FIA Helps Bring Home a Missing Child

It’s not easy to spell out how the Federation for Internet Alerts (FIA), a 501c3 nonprofit, helps missing children.

So here’s a wonderful story that shows how FIA and other groups using advertising technology help society — and we know it’s just the start.

The rundown
On May 21, a 17-year-old boy went missing in Arkansas.

About a week later, local law enforcement sent a request for an alert to the National Center for Missing and Exploited Children (NCMEC), which then activated alerts in Arizona and Oklahoma, two states the boy might be.

“The child was believed to be in danger and the need for the public to be instantly engaged was a priority,” said John Bischoff, VP of the Missing Children Division at NCMEC. “The child’s poster was sent out through GMCNgine using FIA’s technology.”

This allowed the child’s poster to be published on existing digital ads via desktop and mobile devices using geo-targeting technology in places of importance. It didn’t take long for a citizen to see the alert, recognize the child and contact law enforcement.

On May 31, the child was safely recovered.

“We always knew the GMCNgine would be an important tool as part of coordinated efforts to recover missing children,” said Bob Cunningham, CEO of the International Centre for Missing and Exploited Children (ICMEC).

FIA around the globe 
More than 30 organizations around the world are plugged into the GMCN to rescue missing and exploited children.

So far in 2020, FIA delivered 935 alerts around the world, resulting in more than 2.7 billion media Impressions and 321 alerted cases closed — that’s 43% of children found.

“We are immensely grateful to the Federation for Internet Alerts for making their technology available to our members across the world and helping bring vulnerable children home to their families,” Cunningham said.

FIA and ICMEC surpass 1 billion alert impressions

The past nine years haven’t been easy as pie for Jason Bier, but closing missing children cases sure is sweet.

In 2011, Bier and fellow volunteers helped launch a pilot test to support AMBER Alerts while working at Chicago-based digital ad agency Conversant. Using Conversant’s geo-targeting ad tech, Bier hoped to raise awareness for missing children, with a focus at a local level where awareness is most crucial to recovery.

Bier founded the Federation for Internet Alerts (FIA), a nonprofit, a few years later, and the organization continues to grow.

“We had a huge piece of a smaller pie when we were just serving AMBER Alerts,” Bier said. “But the team would much rather have a smaller piece of a bigger pie, and to be a part of something bigger.”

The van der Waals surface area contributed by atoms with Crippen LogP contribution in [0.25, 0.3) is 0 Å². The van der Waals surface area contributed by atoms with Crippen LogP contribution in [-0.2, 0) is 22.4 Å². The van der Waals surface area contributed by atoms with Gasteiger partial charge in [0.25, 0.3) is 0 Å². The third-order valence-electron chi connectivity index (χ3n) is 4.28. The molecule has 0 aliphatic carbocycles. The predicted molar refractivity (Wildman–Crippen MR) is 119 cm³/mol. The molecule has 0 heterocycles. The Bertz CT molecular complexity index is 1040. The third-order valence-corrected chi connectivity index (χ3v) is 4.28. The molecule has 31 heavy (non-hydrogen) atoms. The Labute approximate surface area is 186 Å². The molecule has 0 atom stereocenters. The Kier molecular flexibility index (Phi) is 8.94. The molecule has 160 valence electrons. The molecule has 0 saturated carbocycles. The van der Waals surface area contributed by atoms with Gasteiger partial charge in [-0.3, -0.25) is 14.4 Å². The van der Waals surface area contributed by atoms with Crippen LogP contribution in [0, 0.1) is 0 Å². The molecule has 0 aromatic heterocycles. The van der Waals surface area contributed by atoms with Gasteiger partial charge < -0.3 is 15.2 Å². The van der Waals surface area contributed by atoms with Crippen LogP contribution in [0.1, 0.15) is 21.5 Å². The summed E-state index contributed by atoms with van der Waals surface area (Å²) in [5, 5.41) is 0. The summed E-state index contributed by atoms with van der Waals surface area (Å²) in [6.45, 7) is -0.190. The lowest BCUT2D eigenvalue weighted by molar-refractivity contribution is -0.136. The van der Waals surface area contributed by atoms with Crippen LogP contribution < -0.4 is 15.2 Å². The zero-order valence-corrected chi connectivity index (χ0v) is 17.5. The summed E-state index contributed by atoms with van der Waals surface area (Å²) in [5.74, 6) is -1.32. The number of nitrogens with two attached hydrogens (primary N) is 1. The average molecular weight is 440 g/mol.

Open wide.

While FIA still serves AMBER Alerts across the U.S., its scope is larger than ever — especially over the last year — as it’s added partners and improves technology.

“We never knew what FIA would be,” Bier said. “We didn’t know it was going to evolve into a nonprofit with a dozen terrific companies around the world.”

One of those partnerships is with the International Centre for Missing and Exploited Children (ICMEC).

Caroline Humer, Director of the Global Missing Children’s Center with ICMEC, is impressed with the the sheer scale FIA can distribute life-saving alerts.

“(ICMEC) is tremendously thankful for the partnership with FIA,” Humer said. “Just in 10 months, we have achieved over 1 billion media impressions across 11 countries by distributing missing children posters through FIA’s alerting technology.”

“This has helped raise international awareness that children go missing in any country,” Humer said. “We look forward to expanding our partnership and reaching more people who can help bring a missing child home.”

Since FIA’s involvement with ICMEC, the number of closed cases for missing children are on the rise, meaning more abducted children are rescued and returned home. In August, more than 50 cases closed. That number never reached higher than five before May. Although there’s still not enough data to substantiate FIA as the reason for the improved number of closed cases, early results are extremely promising.

“It’s just remarkable,” Bier said. “We know 36 percent of children have been recovered during that time, and whether that involves us or not, we’re shining a light in the darkness.

“That’s something I heard from a retired police officer in the UK. He thanked us for shining a light in the darkness to help children. It’s never been done before. It’s a change in the way society is thinking about children and causing governments to realize there are things you can do to help.”

It’s worth going back for seconds.